Alternatively, simply head to Parque Central (this is the starting point for all vintage car tours) and choose the car of your preference. You can negotiate the price on the spot, but you should not accept anything higher than 30 CUC per hour. Sometimes you can bargain a longer ride at the same price, so give it a try.
© Photos by Thaleia Ioannou
Havana Touristic Buses (Hop-On Hop-Off Style)
Another inexpensive way to see all major sites of Havana in just one single day is the touristic Hop-on Hop-off buses. Like in all other such buses, you can get off at any stop, explore the area on foot, then get on the next bus and continue to your next destination.
It worth mentioning that there are two different routes to choose from, namely the T1 and the T3 routes.
- The T1 Route is served by a red double decker bus that will take you throughout Havana, covering nearly all top tourist attractions around the city centre. You will get an audio-guide when onboard, but you should not really count on it as both the quality and the narration are really bad. A day ticket for the T1 bus will cost you 10 CUC.
- The T3 Route is served by a regular yet touristic bus that will take you to the eastern beaches of Havana (Playa del Este). A day (return) ticket for the T3 bus will cost you 5 CUC.
Both buses depart every 30-35’ from Parque Central (right opposite Hotel Inglaterra).
Time Schedule: 09:00-18:00 (approximately)
For visualizing both routes and their exact bus stops, take a look at the following map:
Gua Guas (Intracity Public Buses)
Gua guas is how Cubans call their public buses. This is clearly the preferred transportation method among locals due to their inexpensive ticket (1 CUP, which equals to less than 0,05€). In Havana, there are 17 different routes, covering most areas around the city. The Havana Metrobus Network Map is a bit confusing, but it worth taking a look at!
Survival Tips for using Gua Guas
- You need to have CUP to pay for your bus ticket. For understanding the difference between CUP (the national currency used by the locals) and CUC (Cuban Currency used by tourists), have a look at my previous post here.
- Usually there is a ticket inspector onboard to whom you will hand over your money. When the bus if full, you might give the money to somebody else to pass it on to the inspector. I never got a ticket back, but handing over the money means you have paid for your ride!
- The buses are usually very crowded, especially during peak hours. As you will be standing out as a non-local, try to be prudent with your belongings! Overall, I found Cuba to be a very safe country, but pickpockets thrive in crowded places likewise everywhere else in the world.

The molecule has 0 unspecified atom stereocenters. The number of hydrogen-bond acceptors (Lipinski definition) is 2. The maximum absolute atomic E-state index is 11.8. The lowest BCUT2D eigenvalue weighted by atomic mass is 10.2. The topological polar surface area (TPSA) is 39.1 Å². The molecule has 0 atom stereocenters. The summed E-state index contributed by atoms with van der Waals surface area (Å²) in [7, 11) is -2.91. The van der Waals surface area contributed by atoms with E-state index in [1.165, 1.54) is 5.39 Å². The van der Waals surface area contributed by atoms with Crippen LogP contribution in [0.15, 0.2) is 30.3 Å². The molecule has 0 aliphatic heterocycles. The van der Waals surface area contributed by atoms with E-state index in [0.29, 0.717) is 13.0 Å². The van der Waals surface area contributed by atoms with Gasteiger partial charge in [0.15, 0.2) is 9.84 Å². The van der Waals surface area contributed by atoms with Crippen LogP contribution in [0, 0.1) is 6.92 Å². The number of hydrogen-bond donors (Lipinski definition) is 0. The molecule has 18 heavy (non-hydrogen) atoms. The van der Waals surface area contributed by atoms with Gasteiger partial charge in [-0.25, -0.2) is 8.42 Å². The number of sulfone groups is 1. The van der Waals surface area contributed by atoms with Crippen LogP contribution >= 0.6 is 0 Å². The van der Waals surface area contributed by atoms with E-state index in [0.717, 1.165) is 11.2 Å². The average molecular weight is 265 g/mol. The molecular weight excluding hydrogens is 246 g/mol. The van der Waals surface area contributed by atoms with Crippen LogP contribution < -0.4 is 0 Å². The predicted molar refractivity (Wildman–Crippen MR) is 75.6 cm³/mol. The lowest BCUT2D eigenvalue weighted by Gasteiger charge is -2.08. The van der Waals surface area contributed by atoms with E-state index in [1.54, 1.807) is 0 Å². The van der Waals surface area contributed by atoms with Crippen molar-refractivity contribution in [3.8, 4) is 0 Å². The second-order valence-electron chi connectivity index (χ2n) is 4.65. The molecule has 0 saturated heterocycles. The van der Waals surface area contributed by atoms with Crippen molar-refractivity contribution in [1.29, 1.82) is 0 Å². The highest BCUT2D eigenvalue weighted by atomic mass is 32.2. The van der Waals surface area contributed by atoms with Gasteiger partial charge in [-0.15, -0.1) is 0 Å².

- Normally at the bus stops there is an unofficial line of people waiting in a totally disordered queue. Always be respectful of this queue and ask who is the last one in line (“el ultimo” in Spanish).
- Once you enter the bus, you should make your way to the back. You will exit through the rear door.
Airport Public Bus
From the Havana Metrobus Network Map you can already see that there are two public bus lines getting past Havana Airport (Terminals 1 and 2). Most people will never tell you about them. My Cuban host informed me about this option indicating that this is not a simple solution, yet it is still possible.
If you want to take your chances with the public bus from the airport, just be aware of the following:
- Terminal 3 is the main International terminal in Havana airport serving all flights, apart from the ones coming from US.
- Terminal 2 serves US flights only.
- If you arrive in Terminal 3, you will need to take the Connexion Bus to Terminal 2 (or walk the 1.5 km distance). Some people say the Connexion Bus is like a “ghost” bus (nobody has ever seen it), but the bus does exist and is running every 1 hour. This service is free of charge.
- Once you get to Terminal 2, you will need to walk around 200m to Boyeros Street. From there you can get the P12 or P16 buses heading to Havana. Once you step off the bus, you will most probably need to take a colectivo to your final destination!
- Terminal 1 serves domestic flights only. Public Viazul buses are connecting Terminal 1 to downtown Havana.
- In the official website of Havana Airport you will read that tourists cannot use public bus services. This, however, is only half-truth. Tourists CAN use public buses if they hold CUP (the ticket can only be paid in CUP). Take a look at my previous post here to learn how you can get your hands on CUP.